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Google Universal Analytics – What to Know

Posted on 3.24.2013

Google has officially released its Universal Analytics offering to the digital masses. While unlikely that there will be a virtual stampede to use the enhanced platform (at least right away), doing so could certainly position your enterprise for success in the future. The reason? You’ll know more (way more) about your users and the performance of your digital properties than with the classic version.

Launched in beta back in October 2012, Google’s Universal Analytics release enables firms to import their own datasets into its analytics system in order to understand how customers interact with a business across many devices (including mobile, tablets and PC’s) – and touch points (search, advertising, etc.). Why is this important? More control over the type and depth of information collected leads to more refined (and better) analysis. Ultimately that provides a more complete vision of the marketing funnel.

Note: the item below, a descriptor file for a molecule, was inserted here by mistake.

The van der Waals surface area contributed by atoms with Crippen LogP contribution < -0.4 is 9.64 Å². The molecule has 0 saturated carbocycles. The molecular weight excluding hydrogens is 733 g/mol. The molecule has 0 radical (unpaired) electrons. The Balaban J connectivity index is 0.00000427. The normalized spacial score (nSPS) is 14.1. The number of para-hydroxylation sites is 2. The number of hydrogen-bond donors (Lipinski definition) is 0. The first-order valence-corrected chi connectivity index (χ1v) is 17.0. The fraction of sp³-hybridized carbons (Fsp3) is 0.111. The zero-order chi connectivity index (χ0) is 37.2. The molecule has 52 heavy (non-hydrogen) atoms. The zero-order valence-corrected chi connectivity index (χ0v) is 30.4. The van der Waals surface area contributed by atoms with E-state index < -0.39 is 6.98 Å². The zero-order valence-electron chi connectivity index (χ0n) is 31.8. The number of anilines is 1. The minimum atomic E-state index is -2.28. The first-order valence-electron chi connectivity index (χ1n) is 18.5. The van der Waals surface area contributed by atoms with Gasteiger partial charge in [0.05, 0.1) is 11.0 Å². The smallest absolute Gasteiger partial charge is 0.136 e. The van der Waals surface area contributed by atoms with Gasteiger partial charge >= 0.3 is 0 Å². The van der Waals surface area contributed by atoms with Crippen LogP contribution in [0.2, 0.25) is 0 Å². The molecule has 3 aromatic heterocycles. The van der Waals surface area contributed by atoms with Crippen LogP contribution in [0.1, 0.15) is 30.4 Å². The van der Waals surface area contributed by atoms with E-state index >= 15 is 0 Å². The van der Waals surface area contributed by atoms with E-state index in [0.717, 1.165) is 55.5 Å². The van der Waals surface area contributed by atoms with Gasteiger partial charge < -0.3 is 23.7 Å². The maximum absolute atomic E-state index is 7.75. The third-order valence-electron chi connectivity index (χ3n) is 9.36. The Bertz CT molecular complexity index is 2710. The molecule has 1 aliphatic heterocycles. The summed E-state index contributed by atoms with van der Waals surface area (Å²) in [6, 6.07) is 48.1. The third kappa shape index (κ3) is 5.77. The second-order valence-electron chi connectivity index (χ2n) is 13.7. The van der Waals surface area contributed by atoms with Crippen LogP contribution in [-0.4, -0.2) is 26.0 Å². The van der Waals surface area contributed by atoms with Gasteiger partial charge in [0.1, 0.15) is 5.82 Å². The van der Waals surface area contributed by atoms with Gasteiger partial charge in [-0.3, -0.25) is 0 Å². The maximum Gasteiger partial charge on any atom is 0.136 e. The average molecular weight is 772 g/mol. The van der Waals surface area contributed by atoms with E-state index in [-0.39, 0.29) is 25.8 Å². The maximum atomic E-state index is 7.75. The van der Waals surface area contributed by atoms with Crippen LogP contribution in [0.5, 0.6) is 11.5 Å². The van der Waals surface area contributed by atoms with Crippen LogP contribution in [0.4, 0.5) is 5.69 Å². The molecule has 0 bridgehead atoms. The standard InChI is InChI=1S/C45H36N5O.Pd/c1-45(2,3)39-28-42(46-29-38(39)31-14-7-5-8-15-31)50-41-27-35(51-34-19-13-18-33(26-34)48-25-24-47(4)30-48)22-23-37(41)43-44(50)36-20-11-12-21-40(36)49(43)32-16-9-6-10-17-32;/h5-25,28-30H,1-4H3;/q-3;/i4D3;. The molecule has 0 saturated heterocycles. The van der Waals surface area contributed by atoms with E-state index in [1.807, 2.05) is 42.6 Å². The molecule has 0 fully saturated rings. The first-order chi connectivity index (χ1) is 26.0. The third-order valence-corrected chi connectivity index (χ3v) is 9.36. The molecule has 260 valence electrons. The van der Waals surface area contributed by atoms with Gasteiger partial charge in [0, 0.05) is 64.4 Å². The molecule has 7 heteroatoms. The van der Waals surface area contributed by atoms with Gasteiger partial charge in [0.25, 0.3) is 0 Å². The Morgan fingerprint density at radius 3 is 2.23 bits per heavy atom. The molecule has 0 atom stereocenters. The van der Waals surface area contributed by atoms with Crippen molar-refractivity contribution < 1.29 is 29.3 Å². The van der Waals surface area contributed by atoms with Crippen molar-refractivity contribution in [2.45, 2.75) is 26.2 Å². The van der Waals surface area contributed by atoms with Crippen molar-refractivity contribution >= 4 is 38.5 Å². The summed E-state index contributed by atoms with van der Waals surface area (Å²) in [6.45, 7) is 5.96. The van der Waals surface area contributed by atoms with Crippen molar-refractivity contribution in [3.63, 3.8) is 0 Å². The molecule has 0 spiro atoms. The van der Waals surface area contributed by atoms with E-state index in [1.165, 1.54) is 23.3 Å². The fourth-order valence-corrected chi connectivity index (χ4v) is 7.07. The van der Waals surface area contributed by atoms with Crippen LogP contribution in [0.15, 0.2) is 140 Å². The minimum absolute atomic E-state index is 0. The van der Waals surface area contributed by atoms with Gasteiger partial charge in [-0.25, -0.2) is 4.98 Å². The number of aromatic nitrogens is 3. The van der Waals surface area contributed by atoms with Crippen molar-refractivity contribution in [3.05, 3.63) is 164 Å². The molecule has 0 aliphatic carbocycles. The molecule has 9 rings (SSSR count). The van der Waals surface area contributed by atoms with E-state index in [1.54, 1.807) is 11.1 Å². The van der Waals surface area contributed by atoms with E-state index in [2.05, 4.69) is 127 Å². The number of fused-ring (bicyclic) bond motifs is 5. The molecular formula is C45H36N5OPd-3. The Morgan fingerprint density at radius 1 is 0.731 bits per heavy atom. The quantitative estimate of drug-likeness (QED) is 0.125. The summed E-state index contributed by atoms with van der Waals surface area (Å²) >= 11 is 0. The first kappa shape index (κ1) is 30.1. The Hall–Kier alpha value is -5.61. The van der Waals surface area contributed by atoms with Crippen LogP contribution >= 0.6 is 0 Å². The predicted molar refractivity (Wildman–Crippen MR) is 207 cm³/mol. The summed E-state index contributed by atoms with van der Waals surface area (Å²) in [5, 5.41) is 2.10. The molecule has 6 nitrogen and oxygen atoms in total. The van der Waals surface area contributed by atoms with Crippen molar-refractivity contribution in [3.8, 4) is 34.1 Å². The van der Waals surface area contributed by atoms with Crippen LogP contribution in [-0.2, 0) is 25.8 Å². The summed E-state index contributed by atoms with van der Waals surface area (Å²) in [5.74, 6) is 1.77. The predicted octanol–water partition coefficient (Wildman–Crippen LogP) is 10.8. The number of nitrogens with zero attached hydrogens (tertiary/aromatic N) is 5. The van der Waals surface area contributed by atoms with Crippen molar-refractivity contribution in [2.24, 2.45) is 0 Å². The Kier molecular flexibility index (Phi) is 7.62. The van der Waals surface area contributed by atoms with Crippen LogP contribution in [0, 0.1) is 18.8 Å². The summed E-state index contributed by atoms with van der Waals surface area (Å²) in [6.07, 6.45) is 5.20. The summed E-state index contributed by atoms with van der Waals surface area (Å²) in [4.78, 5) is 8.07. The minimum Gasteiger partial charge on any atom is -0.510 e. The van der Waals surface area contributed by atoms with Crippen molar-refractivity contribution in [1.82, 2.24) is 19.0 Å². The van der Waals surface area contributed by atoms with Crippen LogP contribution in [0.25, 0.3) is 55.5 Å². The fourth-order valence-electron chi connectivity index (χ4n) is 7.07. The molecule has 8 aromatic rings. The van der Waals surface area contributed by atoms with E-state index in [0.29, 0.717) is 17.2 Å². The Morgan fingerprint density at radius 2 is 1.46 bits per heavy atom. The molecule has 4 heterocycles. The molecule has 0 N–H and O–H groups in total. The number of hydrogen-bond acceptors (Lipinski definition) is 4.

Universal Analytics exposes configuration options in the administration panel that were accessible previously only to developers  through an API. Now, pretty much any user can customize and control reporting of traffic from organic search sources, have better handling of session and campaign timeouts, exclude referrals and search terms as needed, and even implement a broad range of custom dimensions and metrics (the new tracking code also works on subdomains).

Essentially, the Universal Analytics platform introduces a new set of features that change the way data is collected and ultimately organized. In addition to a name change for the actual tracking snippet – from ga.js to analytics.js – Google also reduced the number of cookies (from four to one) and extended the life of the tracking cookie to two years. 

The offering has apparently been well received by some big brands. PriceGrabber VP of Marketing Rojeh Ananesian (in a video in Google’s official post – included below) discussed how using Universal Analytics help server users better by providing them with “more relevant content and shopping results.”


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